Under the new amendments to the Ordinance, where the data user engages a data processor to process personal data on its behalf, the data user must use contractual or other means to:

  • prevent unauthorised or accidental access, processing, erasure, loss of use of the personal data; and
  • ensure that the data processor does not retain the personal data for longer than necessary.


Currently, there is no mandatory requirement for data users to notify authorities or data subjects about data breaches in Hong Kong.


The PCPD is responsible for enforcing the Ordinance. If a data user is found to have contravened the data protection principles of the Ordinance, the PCPD may issue an enforcement notice requiring the data user to take steps to rectify the contravention. Failure to abide by the enforcement notice is a criminal offence, punishable by a fine of up to HK$ 50,000 and imprisonment for up to 2 years. In the case of subsequent convictions, additional and more severe penalties apply. Contravention of other requirements of the Ordinance is also an offence.

In particular, breach of new provisions relating to direct marketing (which at the time of writing has yet to come into effect) is punishable by a fine of HK$ 1,000,000 and imprisonment of up to 5 years, depending on the nature of the breach.

In addition to criminal sanctions, data subjects aggrieved by contravention of the Ordinance may also seek compensation from the data user through civil action.


The Ordinance was amended in 2012 to include, amongst other things, provisions regulating the use and provision of personal data for purposes of direct marketing which may be conducted by any means (electronic or otherwise). These provisions are expected to come into effect some time in 2013.

The new amendments generally require data users who wish to either use or provide personal data for direct marketing purposes to make specific disclosures to the data subjects and obtain consents for such actions. The disclosures include:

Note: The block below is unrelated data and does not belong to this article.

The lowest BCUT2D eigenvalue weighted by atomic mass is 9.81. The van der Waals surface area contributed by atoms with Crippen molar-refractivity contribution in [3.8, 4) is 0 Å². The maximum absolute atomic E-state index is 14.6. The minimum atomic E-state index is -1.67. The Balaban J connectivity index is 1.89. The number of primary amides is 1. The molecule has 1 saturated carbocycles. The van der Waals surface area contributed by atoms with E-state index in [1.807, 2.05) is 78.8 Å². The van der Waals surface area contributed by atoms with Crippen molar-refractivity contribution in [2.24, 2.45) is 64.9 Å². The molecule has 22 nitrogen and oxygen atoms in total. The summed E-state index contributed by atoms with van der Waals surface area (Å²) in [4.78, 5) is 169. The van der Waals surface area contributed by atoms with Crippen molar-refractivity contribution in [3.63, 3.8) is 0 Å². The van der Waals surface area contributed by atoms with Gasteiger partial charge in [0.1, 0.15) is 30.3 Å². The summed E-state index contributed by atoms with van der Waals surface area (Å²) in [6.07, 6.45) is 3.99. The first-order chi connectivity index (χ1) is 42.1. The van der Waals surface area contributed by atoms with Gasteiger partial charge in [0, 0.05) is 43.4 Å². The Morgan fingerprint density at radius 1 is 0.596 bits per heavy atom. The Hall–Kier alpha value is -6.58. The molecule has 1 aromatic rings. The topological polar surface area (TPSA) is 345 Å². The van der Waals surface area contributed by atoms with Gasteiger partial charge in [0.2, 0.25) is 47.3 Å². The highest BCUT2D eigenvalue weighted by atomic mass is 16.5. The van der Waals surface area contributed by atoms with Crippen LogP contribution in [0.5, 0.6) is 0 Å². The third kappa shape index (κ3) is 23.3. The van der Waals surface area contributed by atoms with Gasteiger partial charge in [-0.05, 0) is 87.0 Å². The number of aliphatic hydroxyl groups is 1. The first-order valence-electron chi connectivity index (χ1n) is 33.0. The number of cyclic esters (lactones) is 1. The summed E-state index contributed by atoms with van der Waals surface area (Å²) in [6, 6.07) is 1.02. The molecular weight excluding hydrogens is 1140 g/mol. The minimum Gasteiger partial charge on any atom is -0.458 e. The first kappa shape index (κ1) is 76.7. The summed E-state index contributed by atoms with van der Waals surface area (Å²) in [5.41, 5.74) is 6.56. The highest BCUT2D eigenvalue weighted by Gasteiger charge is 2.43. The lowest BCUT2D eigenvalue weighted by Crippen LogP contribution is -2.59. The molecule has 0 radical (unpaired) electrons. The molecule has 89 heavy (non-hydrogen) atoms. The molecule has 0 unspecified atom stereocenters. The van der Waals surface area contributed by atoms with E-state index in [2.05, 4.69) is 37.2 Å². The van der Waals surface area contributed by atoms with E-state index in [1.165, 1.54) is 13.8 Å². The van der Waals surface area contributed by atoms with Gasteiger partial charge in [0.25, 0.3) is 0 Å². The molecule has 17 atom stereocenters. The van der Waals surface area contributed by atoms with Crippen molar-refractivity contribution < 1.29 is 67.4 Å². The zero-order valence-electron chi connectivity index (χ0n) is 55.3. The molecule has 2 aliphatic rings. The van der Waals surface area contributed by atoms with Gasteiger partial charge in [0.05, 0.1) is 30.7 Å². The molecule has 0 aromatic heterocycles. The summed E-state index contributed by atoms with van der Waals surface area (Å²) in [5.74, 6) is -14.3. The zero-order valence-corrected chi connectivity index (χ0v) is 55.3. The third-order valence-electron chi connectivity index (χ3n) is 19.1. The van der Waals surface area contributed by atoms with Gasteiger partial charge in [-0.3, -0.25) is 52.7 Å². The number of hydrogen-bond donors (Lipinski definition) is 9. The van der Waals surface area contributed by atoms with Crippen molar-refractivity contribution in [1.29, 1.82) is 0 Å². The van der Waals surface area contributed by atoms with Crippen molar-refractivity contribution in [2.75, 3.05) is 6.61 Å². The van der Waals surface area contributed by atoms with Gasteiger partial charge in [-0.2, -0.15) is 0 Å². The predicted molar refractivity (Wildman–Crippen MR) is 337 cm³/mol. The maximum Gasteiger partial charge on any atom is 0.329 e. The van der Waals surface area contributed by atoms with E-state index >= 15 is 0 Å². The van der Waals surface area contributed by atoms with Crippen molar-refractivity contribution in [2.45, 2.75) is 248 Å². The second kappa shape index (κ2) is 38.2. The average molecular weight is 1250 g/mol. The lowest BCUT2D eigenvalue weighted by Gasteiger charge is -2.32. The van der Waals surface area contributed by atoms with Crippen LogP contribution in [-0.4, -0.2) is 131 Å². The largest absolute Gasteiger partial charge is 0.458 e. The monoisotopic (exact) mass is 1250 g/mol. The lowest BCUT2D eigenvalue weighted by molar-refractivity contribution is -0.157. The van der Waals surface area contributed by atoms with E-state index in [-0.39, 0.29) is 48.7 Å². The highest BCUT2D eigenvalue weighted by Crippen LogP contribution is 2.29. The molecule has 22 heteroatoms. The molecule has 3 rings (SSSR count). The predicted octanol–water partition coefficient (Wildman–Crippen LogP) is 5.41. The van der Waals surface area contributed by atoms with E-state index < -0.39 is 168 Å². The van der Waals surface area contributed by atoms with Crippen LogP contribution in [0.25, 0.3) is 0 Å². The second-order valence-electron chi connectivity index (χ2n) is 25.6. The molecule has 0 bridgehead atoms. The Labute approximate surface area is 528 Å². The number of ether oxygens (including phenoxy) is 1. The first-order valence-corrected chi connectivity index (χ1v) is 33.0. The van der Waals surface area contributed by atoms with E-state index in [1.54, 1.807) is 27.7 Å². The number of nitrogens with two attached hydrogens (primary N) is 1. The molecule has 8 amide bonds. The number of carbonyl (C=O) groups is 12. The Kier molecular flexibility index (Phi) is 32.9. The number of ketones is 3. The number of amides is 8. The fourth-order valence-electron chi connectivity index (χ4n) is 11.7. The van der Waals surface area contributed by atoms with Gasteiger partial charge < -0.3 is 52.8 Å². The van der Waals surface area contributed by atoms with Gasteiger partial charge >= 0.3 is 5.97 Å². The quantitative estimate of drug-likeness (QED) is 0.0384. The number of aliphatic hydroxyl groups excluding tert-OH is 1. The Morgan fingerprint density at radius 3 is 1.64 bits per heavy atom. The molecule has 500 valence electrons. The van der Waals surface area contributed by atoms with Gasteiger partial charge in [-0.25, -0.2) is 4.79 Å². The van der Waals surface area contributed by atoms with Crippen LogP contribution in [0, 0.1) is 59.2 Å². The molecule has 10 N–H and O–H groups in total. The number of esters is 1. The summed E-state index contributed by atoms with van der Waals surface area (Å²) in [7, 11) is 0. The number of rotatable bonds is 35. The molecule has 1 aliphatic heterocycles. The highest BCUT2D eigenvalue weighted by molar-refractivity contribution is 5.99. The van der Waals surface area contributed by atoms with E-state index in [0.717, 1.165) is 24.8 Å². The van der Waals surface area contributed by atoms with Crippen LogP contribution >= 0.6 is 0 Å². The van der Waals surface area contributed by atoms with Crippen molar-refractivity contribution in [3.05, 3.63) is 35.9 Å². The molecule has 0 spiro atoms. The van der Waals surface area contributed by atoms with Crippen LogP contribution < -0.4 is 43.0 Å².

• a statement of intention to use/provide their personal data for direct marketing;
  • a statement that the data user may not use/provide the personal data without the data subjects' consent;
  • a dedicated channel via which the data subjects may give such consent;
  • the kind(s) of personal data to be used/provided;
  • the class(es) of persons to whom the personal data may be provided;
  • the class(es) of goods/services to be direct marketed; and
  • a statement that the personal data may be provided for gain, if applicable.

Furthermore, if the consent was given orally, data users have the additional obligation to send a written confirmation to the data subject confirming the particulars of the consent received. In addition, when data users use personal data for the purposes of direct marketing for the first time, they must inform the subjects that they may opt-out at any time, free of charge.


The principles as stated in the Ordinance also apply in the online environment. For example, under the Ordinance, data users have the obligation to inform data subjects of the purposes for collecting their personal data. If a website uses cookies to collect personal data from its visitors, this should be made known to them. Data users should also inform the visitors whether and how non-acceptance of the cookies will affect the functionality of the website.

© DLA Piper

This publication is intended as a general overview and discussion of the subjects dealt with. It is not intended to be, and should not used as, a substitute for taking legal advice in any specific situation. DLA Piper Australia will accept no responsibility for any actions taken or not taken on the basis of this publication.

DLA Piper Australia is part of DLA Piper, a global law firm, operating through various separate and distinct legal entities. For further information, please refer to www.dlapiper.com